Relocate or refurbish? Some useful considerations.

July 15, 2016    Tim Frankland     , ,

A workplace is no longer just a place of work, it’s where brands comes to life and people come together. It’s the incubator of ideas and creativity – of efficiency and effectiveness. It is the epicentre of operations.

With the ubiquity of technology breaking our shackles and freeing us to choose how and where we work, many thought the workplace would cease to have value. But as our transient working lives and behaviours evolve, the workplace has more purpose than ever before.

Big businesses realise the value of creating environments that employees actively choose to occupy. They know this aids the act of work, instils brand values, creates communities, drives loyalty and builds profitability. The modern workplace is about social engagement and communication not formal process.

So for businesses keen to make the workplace support their employees’ needs, project the right image and include enough flexibility and scope for growth – how do you know whether it’s time for an office move or to stay put and refurbish?

There comes a time in the life of all organisations when you either have to move to a new office or change an existing one. There is a tendency to see moving to purpose-built new offices as a better option but in the right circumstances, intelligent office refurbishment is at least as effective.

Answering the question of ‘stay or go’ is not just one of property and capital expenditure, it is much more all encompassing for it requires an in-depth look at your business and operations first.

There are two common reasons why businesses need to change their workplaces and both are business critical. Either the organisation needs to accommodate change (more or less staff) or it’s about to introduce a new way of working, technology or culture.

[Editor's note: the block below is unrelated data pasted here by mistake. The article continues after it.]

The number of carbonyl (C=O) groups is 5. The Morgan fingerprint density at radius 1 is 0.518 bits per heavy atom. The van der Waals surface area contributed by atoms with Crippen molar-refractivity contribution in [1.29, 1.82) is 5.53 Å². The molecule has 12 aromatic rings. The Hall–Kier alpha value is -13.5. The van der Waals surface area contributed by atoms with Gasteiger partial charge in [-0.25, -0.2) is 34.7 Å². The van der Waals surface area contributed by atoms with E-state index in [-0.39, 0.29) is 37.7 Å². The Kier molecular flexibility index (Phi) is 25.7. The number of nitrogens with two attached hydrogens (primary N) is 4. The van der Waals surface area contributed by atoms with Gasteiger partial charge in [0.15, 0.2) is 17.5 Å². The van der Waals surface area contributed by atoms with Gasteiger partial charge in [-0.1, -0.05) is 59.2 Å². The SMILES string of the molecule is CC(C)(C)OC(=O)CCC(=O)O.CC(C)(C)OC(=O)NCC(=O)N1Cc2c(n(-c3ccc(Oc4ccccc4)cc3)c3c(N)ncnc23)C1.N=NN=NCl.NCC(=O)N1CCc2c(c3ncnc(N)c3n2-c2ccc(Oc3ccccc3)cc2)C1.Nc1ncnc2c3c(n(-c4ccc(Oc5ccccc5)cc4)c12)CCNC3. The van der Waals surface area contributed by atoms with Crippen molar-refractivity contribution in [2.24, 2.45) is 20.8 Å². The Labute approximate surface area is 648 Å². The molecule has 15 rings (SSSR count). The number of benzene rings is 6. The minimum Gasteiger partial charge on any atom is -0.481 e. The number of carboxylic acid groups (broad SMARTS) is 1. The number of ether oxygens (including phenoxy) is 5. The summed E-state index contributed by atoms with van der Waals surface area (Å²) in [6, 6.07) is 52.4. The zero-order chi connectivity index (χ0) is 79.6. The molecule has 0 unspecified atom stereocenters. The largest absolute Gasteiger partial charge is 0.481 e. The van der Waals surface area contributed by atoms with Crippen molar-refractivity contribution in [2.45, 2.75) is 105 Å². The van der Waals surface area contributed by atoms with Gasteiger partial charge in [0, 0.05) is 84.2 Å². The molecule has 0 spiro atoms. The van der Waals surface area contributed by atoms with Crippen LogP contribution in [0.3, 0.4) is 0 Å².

For growing organisations, it is often possible to accommodate more people in an existing office with intelligent space planning. This either changes the organisation’s space planning standards or frees up poorly used space or, more frequently, both. For businesses introducing cultural, process or technology change this can present a much less clear-cut approach.

All offices consist of five essential layers, each of which functions on a different timescale. These range from the site itself – which has a life cycle measured in centuries, to the building (decades), interior fit-out (years), technology (months) and people (minutes). An effective office refurbishment or move will resolve the tensions that exist between these layers.

Stay or go – some initial considerations.

Space to work, space that works: Quite possibly the biggest consideration is how much space you currently occupy and how much space you really need.

Business culture: Understanding your culture will help to establish whether it’s possible to breathe new life into your existing office, or whether a new location will better support your objectives. Self-awareness can be hard to achieve but involving employees helps in the change process.

Retention and recruitment: While a new office may help to attract new staff, factors such as location, access to transport and amenities can also impact on your current workforce. Could your workforce travel to a new location?

The brand: A growing body of research demonstrates the role a building can have as part of the company brand. If your organisation is strongly associated with a particular building, would a move be detrimental?

Wellbeing: Employers have a duty of care for their employees’ wellbeing. Ask yourself how significant wellbeing is to your organisation and whether it can be adequately considered within your current environment.

Budget: An office refurbishment can cost as much as an office move – consider your budget for change in advance.


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